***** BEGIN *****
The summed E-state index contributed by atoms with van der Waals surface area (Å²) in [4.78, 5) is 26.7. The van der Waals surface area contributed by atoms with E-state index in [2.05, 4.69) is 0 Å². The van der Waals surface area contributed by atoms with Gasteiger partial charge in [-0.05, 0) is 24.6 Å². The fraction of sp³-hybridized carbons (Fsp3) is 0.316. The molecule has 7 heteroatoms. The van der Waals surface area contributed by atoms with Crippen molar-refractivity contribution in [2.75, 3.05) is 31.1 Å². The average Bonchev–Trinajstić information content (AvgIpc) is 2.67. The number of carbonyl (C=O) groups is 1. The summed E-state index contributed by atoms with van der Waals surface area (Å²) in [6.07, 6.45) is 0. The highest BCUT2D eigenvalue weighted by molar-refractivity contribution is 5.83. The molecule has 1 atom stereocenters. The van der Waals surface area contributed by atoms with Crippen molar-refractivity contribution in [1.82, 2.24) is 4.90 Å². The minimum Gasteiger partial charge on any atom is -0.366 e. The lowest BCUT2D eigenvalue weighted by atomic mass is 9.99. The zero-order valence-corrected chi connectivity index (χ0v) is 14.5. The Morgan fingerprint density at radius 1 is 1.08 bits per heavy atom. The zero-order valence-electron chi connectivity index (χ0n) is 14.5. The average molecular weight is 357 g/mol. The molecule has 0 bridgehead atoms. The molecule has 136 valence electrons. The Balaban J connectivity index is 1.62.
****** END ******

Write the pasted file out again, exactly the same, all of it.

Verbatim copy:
The summed E-state index contributed by atoms with van der Waals surface area (Å²) in [4.78, 5) is 26.7. The van der Waals surface area contributed by atoms with E-state index in [2.05, 4.69) is 0 Å². The van der Waals surface area contributed by atoms with Gasteiger partial charge in [-0.05, 0) is 24.6 Å². The fraction of sp³-hybridized carbons (Fsp3) is 0.316. The molecule has 7 heteroatoms. The van der Waals surface area contributed by atoms with Crippen molar-refractivity contribution in [2.75, 3.05) is 31.1 Å². The average Bonchev–Trinajstić information content (AvgIpc) is 2.67. The number of carbonyl (C=O) groups is 1. The summed E-state index contributed by atoms with van der Waals surface area (Å²) in [6.07, 6.45) is 0. The highest BCUT2D eigenvalue weighted by molar-refractivity contribution is 5.83. The molecule has 1 atom stereocenters. The van der Waals surface area contributed by atoms with Crippen molar-refractivity contribution in [1.82, 2.24) is 4.90 Å². The minimum Gasteiger partial charge on any atom is -0.366 e. The lowest BCUT2D eigenvalue weighted by atomic mass is 9.99. The zero-order valence-corrected chi connectivity index (χ0v) is 14.5. The Morgan fingerprint density at radius 1 is 1.08 bits per heavy atom. The zero-order valence-electron chi connectivity index (χ0n) is 14.5. The average molecular weight is 357 g/mol. The molecule has 0 bridgehead atoms. The molecule has 136 valence electrons. The Balaban J connectivity index is 1.62.